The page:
When historians look back on this time period, one of the themes that will undoubtedly define the past two decades is the way technology allowed us to break through barriers like language and distance and allow people from around the world to communicate with each other.
Some of the same technologies are also making it easier for humans to communicate with animals, often with surprising results. For example, an article by Ken Schweller on the IEEE Spectrum website describes how great apes called bonobos have learned to use touchscreen tablets to communicate with their human caretakers at the Great Ape Trust.
There are several advantages of using tablets over using sign language to communicate with the apes. First, the tablets reduce the chances of the apes “taking cues” from their handlers. The tablets also make it easier to document the apes’ linguistic capabilities, and new symbols (called lexigrams) can be created as needed and immediately incorporated into the animal’s vocabularies.
Bonobos can recognize and use hundreds of different symbols, and they can understand thousands of spoken words. They are also capable of learning to use the tablets to communicate through observation, much as a human child would, without having to be taught.
For example, Kanzi, the Trust’s celebrity bonobo, picked up on the meanings of the different lexigrams by watching his mother use them to communicate with researchers. As Schweller described it, when she was taken away for breeding, the researchers got a huge surprise:
After searching in vain for his mother, he spontaneously began using her keyboard to communicate with his caretakers. What is more, he understood the spoken words that the lexigrams represented, and he could locate their representations on the keyboard.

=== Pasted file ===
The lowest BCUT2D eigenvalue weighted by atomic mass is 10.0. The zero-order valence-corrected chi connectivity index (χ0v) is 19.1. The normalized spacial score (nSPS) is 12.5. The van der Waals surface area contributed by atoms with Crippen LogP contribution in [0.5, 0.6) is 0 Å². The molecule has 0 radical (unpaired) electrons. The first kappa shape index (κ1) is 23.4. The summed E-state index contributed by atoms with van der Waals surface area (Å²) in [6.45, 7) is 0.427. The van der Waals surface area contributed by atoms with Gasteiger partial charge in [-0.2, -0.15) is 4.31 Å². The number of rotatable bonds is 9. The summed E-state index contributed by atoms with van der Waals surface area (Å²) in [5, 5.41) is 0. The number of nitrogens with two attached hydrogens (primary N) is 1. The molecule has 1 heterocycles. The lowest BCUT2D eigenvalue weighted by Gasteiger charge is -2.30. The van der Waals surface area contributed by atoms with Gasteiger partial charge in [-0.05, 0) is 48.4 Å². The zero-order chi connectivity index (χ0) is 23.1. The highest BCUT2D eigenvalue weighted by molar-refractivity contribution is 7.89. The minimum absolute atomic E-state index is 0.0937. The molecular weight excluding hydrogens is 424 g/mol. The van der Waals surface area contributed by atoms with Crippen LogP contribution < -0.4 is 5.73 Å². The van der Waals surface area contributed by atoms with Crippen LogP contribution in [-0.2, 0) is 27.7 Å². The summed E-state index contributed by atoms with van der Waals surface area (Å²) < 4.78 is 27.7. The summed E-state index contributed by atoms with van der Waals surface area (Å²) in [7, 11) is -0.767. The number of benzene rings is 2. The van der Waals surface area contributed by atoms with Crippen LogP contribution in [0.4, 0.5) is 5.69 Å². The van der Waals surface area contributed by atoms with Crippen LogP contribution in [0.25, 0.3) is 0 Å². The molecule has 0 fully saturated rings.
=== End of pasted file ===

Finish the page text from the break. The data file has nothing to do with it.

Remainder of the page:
What’s more, Kanzi’s son Tesco began using touchscreens to communicate at only 4 months of age. Linguists will quibble over whether or not the “sentences” the bonobos construct out of lexigrams are complex enough to be “language” or not, but there’s no denying their capacity for communication.
In fact, reflecting on the bonobos’ language skills, Schweller writes,
“What we now believe is that language, rather than being a uniquely human trait, is something other species can develop to varying degrees under the right circumstances—not to our level of sophistication but certainly to the point where we can communicate intelligently with them.”
Unfortunately, bonobos are quite endangered. Schweller’s piece ends on a chilling note:
“While the bonobo species still survives, we believe it’s our obligation to learn as much as we can about these extraordinary animals.”
Wouldn’t it be awful if we drove one of the few animals capable of talking back to us to extinction?